Foreseeing this dilemma, the government included a clause (Section 12.1(c)) that requires employers to attest that “the job would not be created without the financial assistance provided”. It sounds like a great way to help poor businesses that otherwise couldn’t afford additional employees, but it’s not quite that simple.

As a matter of fact, the problem of student unemployment has nothing to do with businesses being too poor to hire people. You can always reallocate resources to create more jobs if it is worth the cost. So when a business says, “we can’t afford this job,” what they’re really saying is, “the value this job would produce fails to exceed the cost it would incur”. By not creating the job they are demonstrating that, in their opinion, the job is an inefficient use of scarce resources. If there were a business case for it, the job would already exist.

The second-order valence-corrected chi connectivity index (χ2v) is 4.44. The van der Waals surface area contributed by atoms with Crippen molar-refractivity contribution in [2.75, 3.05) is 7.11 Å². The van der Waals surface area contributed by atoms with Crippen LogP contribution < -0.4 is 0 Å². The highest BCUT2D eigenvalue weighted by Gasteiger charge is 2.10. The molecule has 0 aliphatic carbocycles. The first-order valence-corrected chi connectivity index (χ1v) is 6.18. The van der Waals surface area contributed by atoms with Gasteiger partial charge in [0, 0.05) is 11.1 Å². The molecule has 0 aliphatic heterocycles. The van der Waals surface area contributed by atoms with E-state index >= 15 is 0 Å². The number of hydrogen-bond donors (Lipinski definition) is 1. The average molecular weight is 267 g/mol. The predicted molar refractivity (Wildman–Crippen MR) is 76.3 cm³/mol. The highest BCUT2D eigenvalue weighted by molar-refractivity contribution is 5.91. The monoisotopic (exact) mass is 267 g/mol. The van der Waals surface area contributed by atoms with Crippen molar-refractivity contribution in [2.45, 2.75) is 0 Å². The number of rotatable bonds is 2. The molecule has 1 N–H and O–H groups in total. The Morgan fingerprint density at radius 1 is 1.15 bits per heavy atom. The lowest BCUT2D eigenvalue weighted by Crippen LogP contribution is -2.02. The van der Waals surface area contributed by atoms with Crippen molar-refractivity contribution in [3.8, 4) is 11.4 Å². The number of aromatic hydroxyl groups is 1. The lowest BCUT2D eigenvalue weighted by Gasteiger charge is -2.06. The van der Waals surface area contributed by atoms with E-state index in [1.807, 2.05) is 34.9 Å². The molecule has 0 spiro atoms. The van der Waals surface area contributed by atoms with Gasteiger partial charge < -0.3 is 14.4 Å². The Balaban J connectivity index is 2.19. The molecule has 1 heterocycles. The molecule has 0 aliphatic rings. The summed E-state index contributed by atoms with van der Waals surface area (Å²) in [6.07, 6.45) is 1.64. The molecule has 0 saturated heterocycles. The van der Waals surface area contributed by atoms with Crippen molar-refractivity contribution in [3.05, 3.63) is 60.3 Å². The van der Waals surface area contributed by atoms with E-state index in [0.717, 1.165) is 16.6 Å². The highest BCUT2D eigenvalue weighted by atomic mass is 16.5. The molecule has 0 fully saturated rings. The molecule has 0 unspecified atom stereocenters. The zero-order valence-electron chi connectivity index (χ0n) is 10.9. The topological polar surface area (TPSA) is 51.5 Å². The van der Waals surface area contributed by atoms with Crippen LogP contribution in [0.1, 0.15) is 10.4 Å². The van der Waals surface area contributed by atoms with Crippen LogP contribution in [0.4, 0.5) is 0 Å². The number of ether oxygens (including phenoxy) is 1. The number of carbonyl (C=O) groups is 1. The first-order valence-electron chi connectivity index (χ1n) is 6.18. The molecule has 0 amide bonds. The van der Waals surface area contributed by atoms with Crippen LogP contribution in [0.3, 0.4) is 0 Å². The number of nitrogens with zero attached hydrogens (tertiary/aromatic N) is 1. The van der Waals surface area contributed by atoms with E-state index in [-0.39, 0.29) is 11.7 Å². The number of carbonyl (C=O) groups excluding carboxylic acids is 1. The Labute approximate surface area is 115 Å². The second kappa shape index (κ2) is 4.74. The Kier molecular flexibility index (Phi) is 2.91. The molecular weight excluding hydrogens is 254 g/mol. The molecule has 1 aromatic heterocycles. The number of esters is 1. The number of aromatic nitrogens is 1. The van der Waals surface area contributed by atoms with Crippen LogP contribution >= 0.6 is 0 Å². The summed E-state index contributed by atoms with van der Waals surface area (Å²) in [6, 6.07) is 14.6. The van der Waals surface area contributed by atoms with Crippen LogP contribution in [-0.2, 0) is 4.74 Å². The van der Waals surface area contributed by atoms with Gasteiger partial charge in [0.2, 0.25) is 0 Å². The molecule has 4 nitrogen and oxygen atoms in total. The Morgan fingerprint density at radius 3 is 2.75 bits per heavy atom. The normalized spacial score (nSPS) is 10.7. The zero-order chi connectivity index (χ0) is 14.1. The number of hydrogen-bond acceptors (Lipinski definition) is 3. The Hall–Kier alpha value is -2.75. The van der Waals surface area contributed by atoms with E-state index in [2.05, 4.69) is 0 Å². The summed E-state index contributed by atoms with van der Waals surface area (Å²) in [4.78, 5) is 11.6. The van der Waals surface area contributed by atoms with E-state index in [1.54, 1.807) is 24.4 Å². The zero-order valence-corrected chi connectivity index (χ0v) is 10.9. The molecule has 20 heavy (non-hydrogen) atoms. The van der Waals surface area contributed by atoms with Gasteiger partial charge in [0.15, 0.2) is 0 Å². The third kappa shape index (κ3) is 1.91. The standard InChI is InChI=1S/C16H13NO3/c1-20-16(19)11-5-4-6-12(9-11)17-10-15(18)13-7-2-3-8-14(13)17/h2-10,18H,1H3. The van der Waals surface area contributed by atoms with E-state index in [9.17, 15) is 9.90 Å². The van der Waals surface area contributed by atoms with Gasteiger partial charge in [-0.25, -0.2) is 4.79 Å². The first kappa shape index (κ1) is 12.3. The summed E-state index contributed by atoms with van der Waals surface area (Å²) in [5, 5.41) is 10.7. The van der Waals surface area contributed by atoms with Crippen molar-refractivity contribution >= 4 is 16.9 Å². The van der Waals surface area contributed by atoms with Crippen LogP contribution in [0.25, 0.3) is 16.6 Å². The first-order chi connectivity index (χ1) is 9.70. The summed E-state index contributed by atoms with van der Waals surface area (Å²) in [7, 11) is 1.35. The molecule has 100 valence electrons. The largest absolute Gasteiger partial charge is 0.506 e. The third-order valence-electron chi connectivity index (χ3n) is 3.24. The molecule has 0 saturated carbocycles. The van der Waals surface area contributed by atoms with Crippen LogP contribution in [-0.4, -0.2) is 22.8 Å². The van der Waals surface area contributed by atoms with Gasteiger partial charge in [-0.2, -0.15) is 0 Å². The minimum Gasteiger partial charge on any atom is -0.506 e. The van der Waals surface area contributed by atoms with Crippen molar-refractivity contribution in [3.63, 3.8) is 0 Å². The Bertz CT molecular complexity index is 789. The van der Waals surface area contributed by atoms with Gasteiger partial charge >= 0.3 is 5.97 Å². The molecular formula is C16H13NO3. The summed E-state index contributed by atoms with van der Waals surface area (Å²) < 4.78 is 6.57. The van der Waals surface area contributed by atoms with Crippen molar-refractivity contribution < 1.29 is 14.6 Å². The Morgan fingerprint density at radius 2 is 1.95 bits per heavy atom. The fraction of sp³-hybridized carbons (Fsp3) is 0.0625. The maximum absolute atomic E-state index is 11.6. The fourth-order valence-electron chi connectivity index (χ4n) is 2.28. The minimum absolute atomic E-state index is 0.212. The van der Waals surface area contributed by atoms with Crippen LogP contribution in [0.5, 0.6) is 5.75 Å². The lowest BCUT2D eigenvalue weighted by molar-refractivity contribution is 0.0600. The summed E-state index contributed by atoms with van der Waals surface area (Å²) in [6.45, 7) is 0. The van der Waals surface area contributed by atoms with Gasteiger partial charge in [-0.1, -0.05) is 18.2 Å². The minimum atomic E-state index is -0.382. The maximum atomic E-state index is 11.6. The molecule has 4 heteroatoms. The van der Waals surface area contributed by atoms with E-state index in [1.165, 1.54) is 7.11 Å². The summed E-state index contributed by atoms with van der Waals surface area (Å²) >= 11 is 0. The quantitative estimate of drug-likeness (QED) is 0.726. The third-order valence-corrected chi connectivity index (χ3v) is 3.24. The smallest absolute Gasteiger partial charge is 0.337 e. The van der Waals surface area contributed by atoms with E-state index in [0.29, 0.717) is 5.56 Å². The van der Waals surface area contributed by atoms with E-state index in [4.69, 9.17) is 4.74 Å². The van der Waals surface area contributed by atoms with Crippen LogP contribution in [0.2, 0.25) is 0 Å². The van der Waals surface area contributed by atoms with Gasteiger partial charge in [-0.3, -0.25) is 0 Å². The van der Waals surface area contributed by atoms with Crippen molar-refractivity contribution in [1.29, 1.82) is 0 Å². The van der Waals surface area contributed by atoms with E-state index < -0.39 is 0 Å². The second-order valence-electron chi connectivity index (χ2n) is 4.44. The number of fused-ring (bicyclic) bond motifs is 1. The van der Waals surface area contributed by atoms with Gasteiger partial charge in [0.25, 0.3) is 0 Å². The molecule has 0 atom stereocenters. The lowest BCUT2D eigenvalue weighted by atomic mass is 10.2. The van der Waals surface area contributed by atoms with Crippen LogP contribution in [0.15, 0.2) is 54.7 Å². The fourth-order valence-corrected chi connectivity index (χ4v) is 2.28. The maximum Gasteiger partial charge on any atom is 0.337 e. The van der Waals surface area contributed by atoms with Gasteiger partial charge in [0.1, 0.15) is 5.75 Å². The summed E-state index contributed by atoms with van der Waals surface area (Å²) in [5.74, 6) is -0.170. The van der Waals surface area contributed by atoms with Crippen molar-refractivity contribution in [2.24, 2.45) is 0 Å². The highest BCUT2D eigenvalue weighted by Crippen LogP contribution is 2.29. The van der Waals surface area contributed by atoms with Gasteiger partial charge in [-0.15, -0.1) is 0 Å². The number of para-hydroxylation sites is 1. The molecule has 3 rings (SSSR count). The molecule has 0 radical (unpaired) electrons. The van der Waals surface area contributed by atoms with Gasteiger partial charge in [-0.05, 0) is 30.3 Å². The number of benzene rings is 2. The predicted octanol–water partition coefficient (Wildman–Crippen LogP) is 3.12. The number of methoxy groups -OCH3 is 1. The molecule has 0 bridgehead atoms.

Consider the irony, then, that grants are only given for jobs that would not otherwise be created. This program, by design, creates jobs that employers have deemed are a waste of resources. It takes money from the private sector, where jobs are only created if they can be economically justified, and pours it into a program where the only jobs that are eligible are ones that can’t be economically justified. When you say, “we attest that this job would not exist without the funding,” you’re basically saying, “we attest that this job is too inefficient to be profitable in the free market.”

Hazlitt comments on the futility of this approach.